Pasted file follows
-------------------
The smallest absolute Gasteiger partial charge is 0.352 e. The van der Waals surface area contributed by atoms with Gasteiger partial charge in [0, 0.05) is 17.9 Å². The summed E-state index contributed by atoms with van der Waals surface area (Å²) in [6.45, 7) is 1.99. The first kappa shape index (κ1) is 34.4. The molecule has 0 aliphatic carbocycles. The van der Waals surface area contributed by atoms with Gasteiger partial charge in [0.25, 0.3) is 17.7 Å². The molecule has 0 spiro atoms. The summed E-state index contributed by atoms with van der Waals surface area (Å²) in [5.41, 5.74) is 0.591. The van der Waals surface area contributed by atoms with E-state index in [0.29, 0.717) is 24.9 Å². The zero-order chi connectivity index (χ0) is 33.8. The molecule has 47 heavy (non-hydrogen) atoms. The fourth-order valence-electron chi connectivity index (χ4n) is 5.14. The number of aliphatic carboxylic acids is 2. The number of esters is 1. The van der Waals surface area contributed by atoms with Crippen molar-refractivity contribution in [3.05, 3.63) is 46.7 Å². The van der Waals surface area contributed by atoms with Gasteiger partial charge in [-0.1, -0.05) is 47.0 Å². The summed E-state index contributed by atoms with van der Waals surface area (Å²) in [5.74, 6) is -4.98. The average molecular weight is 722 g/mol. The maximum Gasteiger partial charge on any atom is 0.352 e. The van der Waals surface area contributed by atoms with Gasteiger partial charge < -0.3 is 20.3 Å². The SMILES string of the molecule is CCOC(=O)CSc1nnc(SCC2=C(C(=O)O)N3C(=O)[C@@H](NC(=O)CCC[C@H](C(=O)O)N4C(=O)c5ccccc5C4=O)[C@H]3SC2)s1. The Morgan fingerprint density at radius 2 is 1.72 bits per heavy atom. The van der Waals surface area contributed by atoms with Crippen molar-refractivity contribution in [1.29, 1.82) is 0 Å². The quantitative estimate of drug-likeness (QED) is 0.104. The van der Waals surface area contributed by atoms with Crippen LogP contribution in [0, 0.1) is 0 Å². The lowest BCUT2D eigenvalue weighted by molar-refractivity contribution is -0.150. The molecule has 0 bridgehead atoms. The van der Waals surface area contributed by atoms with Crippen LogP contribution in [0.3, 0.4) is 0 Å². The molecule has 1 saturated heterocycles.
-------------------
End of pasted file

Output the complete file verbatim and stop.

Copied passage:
The smallest absolute Gasteiger partial charge is 0.352 e. The van der Waals surface area contributed by atoms with Gasteiger partial charge in [0, 0.05) is 17.9 Å². The summed E-state index contributed by atoms with van der Waals surface area (Å²) in [6.45, 7) is 1.99. The first kappa shape index (κ1) is 34.4. The molecule has 0 aliphatic carbocycles. The van der Waals surface area contributed by atoms with Gasteiger partial charge in [0.25, 0.3) is 17.7 Å². The molecule has 0 spiro atoms. The summed E-state index contributed by atoms with van der Waals surface area (Å²) in [5.41, 5.74) is 0.591. The van der Waals surface area contributed by atoms with E-state index in [0.29, 0.717) is 24.9 Å². The zero-order chi connectivity index (χ0) is 33.8. The molecule has 47 heavy (non-hydrogen) atoms. The fourth-order valence-electron chi connectivity index (χ4n) is 5.14. The number of aliphatic carboxylic acids is 2. The number of esters is 1. The van der Waals surface area contributed by atoms with Crippen molar-refractivity contribution in [3.05, 3.63) is 46.7 Å². The van der Waals surface area contributed by atoms with Gasteiger partial charge in [-0.1, -0.05) is 47.0 Å². The summed E-state index contributed by atoms with van der Waals surface area (Å²) in [5.74, 6) is -4.98. The average molecular weight is 722 g/mol. The maximum Gasteiger partial charge on any atom is 0.352 e. The van der Waals surface area contributed by atoms with Gasteiger partial charge < -0.3 is 20.3 Å². The SMILES string of the molecule is CCOC(=O)CSc1nnc(SCC2=C(C(=O)O)N3C(=O)[C@@H](NC(=O)CCC[C@H](C(=O)O)N4C(=O)c5ccccc5C4=O)[C@H]3SC2)s1. The Morgan fingerprint density at radius 2 is 1.72 bits per heavy atom. The van der Waals surface area contributed by atoms with Crippen molar-refractivity contribution in [1.29, 1.82) is 0 Å². The quantitative estimate of drug-likeness (QED) is 0.104. The van der Waals surface area contributed by atoms with Crippen LogP contribution in [0, 0.1) is 0 Å². The lowest BCUT2D eigenvalue weighted by molar-refractivity contribution is -0.150. The molecule has 0 bridgehead atoms. The van der Waals surface area contributed by atoms with Crippen LogP contribution in [0.3, 0.4) is 0 Å². The molecule has 1 saturated heterocycles.